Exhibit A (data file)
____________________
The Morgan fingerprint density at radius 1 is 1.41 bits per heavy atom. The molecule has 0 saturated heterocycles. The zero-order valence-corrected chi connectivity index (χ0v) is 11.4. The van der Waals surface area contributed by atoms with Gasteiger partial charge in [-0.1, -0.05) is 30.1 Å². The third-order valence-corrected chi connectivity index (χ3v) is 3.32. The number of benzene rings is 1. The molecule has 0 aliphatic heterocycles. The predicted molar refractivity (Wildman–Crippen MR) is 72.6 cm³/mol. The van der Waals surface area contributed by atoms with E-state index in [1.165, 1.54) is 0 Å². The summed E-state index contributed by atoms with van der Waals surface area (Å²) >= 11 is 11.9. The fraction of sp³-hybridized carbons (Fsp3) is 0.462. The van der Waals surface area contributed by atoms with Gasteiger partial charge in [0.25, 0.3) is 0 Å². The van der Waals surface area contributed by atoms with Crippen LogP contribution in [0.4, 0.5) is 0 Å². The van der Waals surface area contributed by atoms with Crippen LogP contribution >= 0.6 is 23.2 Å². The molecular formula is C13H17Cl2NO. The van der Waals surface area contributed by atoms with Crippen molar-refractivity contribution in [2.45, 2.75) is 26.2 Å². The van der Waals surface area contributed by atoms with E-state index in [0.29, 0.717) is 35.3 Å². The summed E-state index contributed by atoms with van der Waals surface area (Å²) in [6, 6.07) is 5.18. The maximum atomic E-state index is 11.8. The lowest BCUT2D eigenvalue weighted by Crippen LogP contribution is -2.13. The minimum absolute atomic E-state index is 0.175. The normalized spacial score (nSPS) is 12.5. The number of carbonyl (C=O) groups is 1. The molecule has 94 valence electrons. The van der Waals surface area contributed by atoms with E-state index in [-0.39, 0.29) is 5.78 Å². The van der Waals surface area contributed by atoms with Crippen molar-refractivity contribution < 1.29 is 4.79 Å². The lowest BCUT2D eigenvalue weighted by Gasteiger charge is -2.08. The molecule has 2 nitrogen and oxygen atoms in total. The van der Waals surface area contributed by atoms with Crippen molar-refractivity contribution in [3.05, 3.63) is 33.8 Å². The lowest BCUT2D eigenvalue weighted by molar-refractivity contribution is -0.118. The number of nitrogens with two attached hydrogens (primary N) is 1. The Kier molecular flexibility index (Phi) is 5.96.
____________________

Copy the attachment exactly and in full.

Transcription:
The Morgan fingerprint density at radius 1 is 1.41 bits per heavy atom. The molecule has 0 saturated heterocycles. The zero-order valence-corrected chi connectivity index (χ0v) is 11.4. The van der Waals surface area contributed by atoms with Gasteiger partial charge in [-0.1, -0.05) is 30.1 Å². The third-order valence-corrected chi connectivity index (χ3v) is 3.32. The number of benzene rings is 1. The molecule has 0 aliphatic heterocycles. The predicted molar refractivity (Wildman–Crippen MR) is 72.6 cm³/mol. The van der Waals surface area contributed by atoms with E-state index in [1.165, 1.54) is 0 Å². The summed E-state index contributed by atoms with van der Waals surface area (Å²) >= 11 is 11.9. The fraction of sp³-hybridized carbons (Fsp3) is 0.462. The van der Waals surface area contributed by atoms with Gasteiger partial charge in [0.25, 0.3) is 0 Å². The van der Waals surface area contributed by atoms with Crippen LogP contribution in [0.4, 0.5) is 0 Å². The van der Waals surface area contributed by atoms with Crippen LogP contribution >= 0.6 is 23.2 Å². The molecular formula is C13H17Cl2NO. The van der Waals surface area contributed by atoms with Crippen molar-refractivity contribution in [2.45, 2.75) is 26.2 Å². The van der Waals surface area contributed by atoms with E-state index in [0.29, 0.717) is 35.3 Å². The summed E-state index contributed by atoms with van der Waals surface area (Å²) in [6, 6.07) is 5.18. The maximum atomic E-state index is 11.8. The lowest BCUT2D eigenvalue weighted by Crippen LogP contribution is -2.13. The minimum absolute atomic E-state index is 0.175. The normalized spacial score (nSPS) is 12.5. The number of carbonyl (C=O) groups is 1. The molecule has 94 valence electrons. The van der Waals surface area contributed by atoms with E-state index in [-0.39, 0.29) is 5.78 Å². The van der Waals surface area contributed by atoms with Crippen molar-refractivity contribution < 1.29 is 4.79 Å². The lowest BCUT2D eigenvalue weighted by Gasteiger charge is -2.08. The molecule has 2 nitrogen and oxygen atoms in total. The van der Waals surface area contributed by atoms with Crippen molar-refractivity contribution in [3.05, 3.63) is 33.8 Å². The lowest BCUT2D eigenvalue weighted by molar-refractivity contribution is -0.118. The number of nitrogens with two attached hydrogens (primary N) is 1. The Kier molecular flexibility index (Phi) is 5.96.